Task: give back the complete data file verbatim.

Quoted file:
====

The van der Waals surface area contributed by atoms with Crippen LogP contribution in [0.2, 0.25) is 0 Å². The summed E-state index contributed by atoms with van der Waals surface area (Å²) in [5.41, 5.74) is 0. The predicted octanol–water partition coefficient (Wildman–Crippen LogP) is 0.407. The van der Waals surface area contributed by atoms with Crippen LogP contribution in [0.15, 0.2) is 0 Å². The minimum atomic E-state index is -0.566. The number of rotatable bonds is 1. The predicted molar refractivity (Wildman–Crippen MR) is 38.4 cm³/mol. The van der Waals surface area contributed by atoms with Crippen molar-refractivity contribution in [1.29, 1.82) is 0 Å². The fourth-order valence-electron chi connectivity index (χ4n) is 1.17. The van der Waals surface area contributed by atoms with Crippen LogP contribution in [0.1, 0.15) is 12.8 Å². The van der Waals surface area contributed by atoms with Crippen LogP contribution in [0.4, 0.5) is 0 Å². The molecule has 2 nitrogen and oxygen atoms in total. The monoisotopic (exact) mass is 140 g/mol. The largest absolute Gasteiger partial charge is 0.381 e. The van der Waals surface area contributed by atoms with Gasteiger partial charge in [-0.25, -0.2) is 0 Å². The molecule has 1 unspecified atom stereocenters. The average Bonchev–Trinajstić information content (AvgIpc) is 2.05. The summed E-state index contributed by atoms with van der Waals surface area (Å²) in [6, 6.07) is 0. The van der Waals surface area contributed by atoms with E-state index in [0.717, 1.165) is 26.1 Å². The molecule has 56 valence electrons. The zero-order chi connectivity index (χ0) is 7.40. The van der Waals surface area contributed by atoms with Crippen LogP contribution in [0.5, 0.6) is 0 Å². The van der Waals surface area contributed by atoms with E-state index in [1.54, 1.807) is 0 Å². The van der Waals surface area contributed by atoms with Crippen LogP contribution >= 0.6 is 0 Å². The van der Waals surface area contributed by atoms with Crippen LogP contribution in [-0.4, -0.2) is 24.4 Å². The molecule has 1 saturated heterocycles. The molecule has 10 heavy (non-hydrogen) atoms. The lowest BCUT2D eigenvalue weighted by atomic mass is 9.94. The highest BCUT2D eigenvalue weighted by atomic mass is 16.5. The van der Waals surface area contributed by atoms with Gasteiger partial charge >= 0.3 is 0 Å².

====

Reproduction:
The van der Waals surface area contributed by atoms with Crippen LogP contribution in [0.2, 0.25) is 0 Å². The summed E-state index contributed by atoms with van der Waals surface area (Å²) in [5.41, 5.74) is 0. The predicted octanol–water partition coefficient (Wildman–Crippen LogP) is 0.407. The van der Waals surface area contributed by atoms with Crippen LogP contribution in [0.15, 0.2) is 0 Å². The minimum atomic E-state index is -0.566. The number of rotatable bonds is 1. The predicted molar refractivity (Wildman–Crippen MR) is 38.4 cm³/mol. The van der Waals surface area contributed by atoms with Crippen molar-refractivity contribution in [1.29, 1.82) is 0 Å². The fourth-order valence-electron chi connectivity index (χ4n) is 1.17. The van der Waals surface area contributed by atoms with Crippen LogP contribution in [0.1, 0.15) is 12.8 Å². The van der Waals surface area contributed by atoms with Crippen LogP contribution in [0.4, 0.5) is 0 Å². The molecule has 2 nitrogen and oxygen atoms in total. The monoisotopic (exact) mass is 140 g/mol. The largest absolute Gasteiger partial charge is 0.381 e. The van der Waals surface area contributed by atoms with Gasteiger partial charge in [-0.25, -0.2) is 0 Å². The molecule has 1 unspecified atom stereocenters. The average Bonchev–Trinajstić information content (AvgIpc) is 2.05. The summed E-state index contributed by atoms with van der Waals surface area (Å²) in [6, 6.07) is 0. The van der Waals surface area contributed by atoms with E-state index in [0.717, 1.165) is 26.1 Å². The molecule has 56 valence electrons. The zero-order chi connectivity index (χ0) is 7.40. The van der Waals surface area contributed by atoms with Crippen LogP contribution in [0.5, 0.6) is 0 Å². The van der Waals surface area contributed by atoms with E-state index in [1.54, 1.807) is 0 Å². The van der Waals surface area contributed by atoms with Crippen LogP contribution >= 0.6 is 0 Å². The van der Waals surface area contributed by atoms with Crippen LogP contribution in [-0.4, -0.2) is 24.4 Å². The molecule has 1 saturated heterocycles. The molecule has 10 heavy (non-hydrogen) atoms. The lowest BCUT2D eigenvalue weighted by atomic mass is 9.94. The highest BCUT2D eigenvalue weighted by atomic mass is 16.5. The van der Waals surface area contributed by atoms with Gasteiger partial charge >= 0.3 is 0 Å².